Click on any image to see full gallery

As someone who never liked the cold and would really enjoy snow if it were only  50 degrees warmer, going to school in Massachusetts was a bold choice.  While Massachusetts sat snowed into a state of emergency, I donned my parka, knit fingerless gloves and camera and took to campus by foot to photograph the ever-accepted half-snow day. 
While I got plenty of the deserted campus shots I expected,  I also ran into a handful of others outside braving the blizzard.  Some were walking back up the hill toward Van Meter after a late lunch or wandering off through the otherwise desolate pathways of campus, destination unknown. I ran into others, suited up in clothes for the weather, waging snowball wars outside of Orchard Hill or skiing down the hill. 
Hours later, I'm warm and ready for bed as the snow still flakes down outside my window.  My shades are drawn, but the sound of snowplows circling the building continues to make the weather evident.  With my birthday and other plans later this weekend, I have to be thankful for the constant drone outside, without which I would surely be snowed in come sunrise.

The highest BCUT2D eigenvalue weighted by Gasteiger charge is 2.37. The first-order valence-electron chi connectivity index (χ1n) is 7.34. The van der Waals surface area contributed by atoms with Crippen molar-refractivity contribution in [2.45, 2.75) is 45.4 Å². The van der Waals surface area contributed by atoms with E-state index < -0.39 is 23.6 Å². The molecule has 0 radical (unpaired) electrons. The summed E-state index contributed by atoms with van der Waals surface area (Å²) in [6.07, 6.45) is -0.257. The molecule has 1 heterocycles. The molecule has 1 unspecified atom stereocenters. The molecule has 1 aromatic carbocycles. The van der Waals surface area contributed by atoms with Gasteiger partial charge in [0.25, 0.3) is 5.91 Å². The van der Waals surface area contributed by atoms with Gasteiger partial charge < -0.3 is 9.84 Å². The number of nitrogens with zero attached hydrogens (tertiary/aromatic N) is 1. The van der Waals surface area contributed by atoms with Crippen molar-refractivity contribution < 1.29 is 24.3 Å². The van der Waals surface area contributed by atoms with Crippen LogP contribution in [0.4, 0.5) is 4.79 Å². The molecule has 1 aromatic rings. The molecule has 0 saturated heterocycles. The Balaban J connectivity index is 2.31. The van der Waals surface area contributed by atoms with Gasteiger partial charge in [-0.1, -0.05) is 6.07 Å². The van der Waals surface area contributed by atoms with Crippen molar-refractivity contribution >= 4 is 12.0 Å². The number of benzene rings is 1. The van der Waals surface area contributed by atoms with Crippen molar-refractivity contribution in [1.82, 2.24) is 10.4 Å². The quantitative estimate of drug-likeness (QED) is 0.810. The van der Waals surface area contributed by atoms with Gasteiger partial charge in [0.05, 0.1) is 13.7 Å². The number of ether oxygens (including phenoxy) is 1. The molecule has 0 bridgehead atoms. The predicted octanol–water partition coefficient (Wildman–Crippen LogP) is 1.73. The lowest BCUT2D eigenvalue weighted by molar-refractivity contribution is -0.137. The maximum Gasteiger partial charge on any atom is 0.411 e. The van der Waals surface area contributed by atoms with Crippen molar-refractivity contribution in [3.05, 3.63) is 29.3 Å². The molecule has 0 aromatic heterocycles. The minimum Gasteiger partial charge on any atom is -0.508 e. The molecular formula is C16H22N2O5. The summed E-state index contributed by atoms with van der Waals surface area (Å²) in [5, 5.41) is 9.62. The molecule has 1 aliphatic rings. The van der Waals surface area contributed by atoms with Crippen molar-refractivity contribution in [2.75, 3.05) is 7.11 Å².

Posted on February 04, 2013

Click on any image to see full gallery

One afternoon, I decided to garner all of the physical evidence of being a UMass student I possessed. I wanted to see what it looked like all in the same place. I found the free towel I got at the summer orientation before my freshman year. I found the water bottles I received from the dining hall and the advising office.

I remembered all of the free T-shirts I'd gotten from various events and activities. I bought one for myself but soon realized that they weren't too difficult to acquire. Simply going to a sporting event, joining a club, or being active around campus would bring you into contact with many free-stuff opportunities.

I collected my textbooks; surely they would be proof that I was a student. Some of the books from past classes I found interesting and wanted to keep for future reference. Some were written by my professors and all were carefully selected.